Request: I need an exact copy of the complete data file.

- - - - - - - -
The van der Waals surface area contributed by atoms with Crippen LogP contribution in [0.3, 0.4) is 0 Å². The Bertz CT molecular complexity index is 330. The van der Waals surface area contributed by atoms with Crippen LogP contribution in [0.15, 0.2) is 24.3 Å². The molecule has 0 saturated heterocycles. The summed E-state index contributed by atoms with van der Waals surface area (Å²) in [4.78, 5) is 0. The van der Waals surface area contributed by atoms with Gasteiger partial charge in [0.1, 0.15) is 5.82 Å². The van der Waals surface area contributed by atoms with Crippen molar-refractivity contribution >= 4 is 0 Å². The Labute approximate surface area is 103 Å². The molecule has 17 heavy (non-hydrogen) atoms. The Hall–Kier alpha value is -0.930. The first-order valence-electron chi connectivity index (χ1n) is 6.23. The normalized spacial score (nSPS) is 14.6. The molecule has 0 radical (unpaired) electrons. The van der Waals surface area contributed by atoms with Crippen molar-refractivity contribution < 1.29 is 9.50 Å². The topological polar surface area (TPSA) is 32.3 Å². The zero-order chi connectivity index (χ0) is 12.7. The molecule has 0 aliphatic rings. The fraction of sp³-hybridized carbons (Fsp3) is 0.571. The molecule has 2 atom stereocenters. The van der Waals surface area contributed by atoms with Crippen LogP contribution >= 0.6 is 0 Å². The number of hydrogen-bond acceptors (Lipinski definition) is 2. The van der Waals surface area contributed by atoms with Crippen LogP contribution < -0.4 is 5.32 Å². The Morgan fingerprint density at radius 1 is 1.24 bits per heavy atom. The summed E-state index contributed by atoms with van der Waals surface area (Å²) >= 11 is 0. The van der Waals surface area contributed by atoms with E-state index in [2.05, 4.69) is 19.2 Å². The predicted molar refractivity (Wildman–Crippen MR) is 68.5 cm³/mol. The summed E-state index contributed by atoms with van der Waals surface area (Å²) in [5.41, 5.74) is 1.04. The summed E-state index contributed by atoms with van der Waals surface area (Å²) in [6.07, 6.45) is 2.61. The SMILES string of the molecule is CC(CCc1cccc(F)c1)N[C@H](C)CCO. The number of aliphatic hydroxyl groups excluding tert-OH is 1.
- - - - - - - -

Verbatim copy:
The van der Waals surface area contributed by atoms with Crippen LogP contribution in [0.3, 0.4) is 0 Å². The Bertz CT molecular complexity index is 330. The van der Waals surface area contributed by atoms with Crippen LogP contribution in [0.15, 0.2) is 24.3 Å². The molecule has 0 saturated heterocycles. The summed E-state index contributed by atoms with van der Waals surface area (Å²) in [4.78, 5) is 0. The van der Waals surface area contributed by atoms with Gasteiger partial charge in [0.1, 0.15) is 5.82 Å². The van der Waals surface area contributed by atoms with Crippen molar-refractivity contribution >= 4 is 0 Å². The Labute approximate surface area is 103 Å². The molecule has 17 heavy (non-hydrogen) atoms. The Hall–Kier alpha value is -0.930. The first-order valence-electron chi connectivity index (χ1n) is 6.23. The normalized spacial score (nSPS) is 14.6. The molecule has 0 radical (unpaired) electrons. The van der Waals surface area contributed by atoms with Crippen molar-refractivity contribution < 1.29 is 9.50 Å². The topological polar surface area (TPSA) is 32.3 Å². The zero-order chi connectivity index (χ0) is 12.7. The molecule has 0 aliphatic rings. The fraction of sp³-hybridized carbons (Fsp3) is 0.571. The molecule has 2 atom stereocenters. The van der Waals surface area contributed by atoms with Crippen LogP contribution >= 0.6 is 0 Å². The number of hydrogen-bond acceptors (Lipinski definition) is 2. The van der Waals surface area contributed by atoms with Crippen LogP contribution < -0.4 is 5.32 Å². The Morgan fingerprint density at radius 1 is 1.24 bits per heavy atom. The summed E-state index contributed by atoms with van der Waals surface area (Å²) >= 11 is 0. The van der Waals surface area contributed by atoms with E-state index in [2.05, 4.69) is 19.2 Å². The predicted molar refractivity (Wildman–Crippen MR) is 68.5 cm³/mol. The summed E-state index contributed by atoms with van der Waals surface area (Å²) in [5.41, 5.74) is 1.04. The summed E-state index contributed by atoms with van der Waals surface area (Å²) in [6.07, 6.45) is 2.61. The SMILES string of the molecule is CC(CCc1cccc(F)c1)N[C@H](C)CCO. The number of aliphatic hydroxyl groups excluding tert-OH is 1.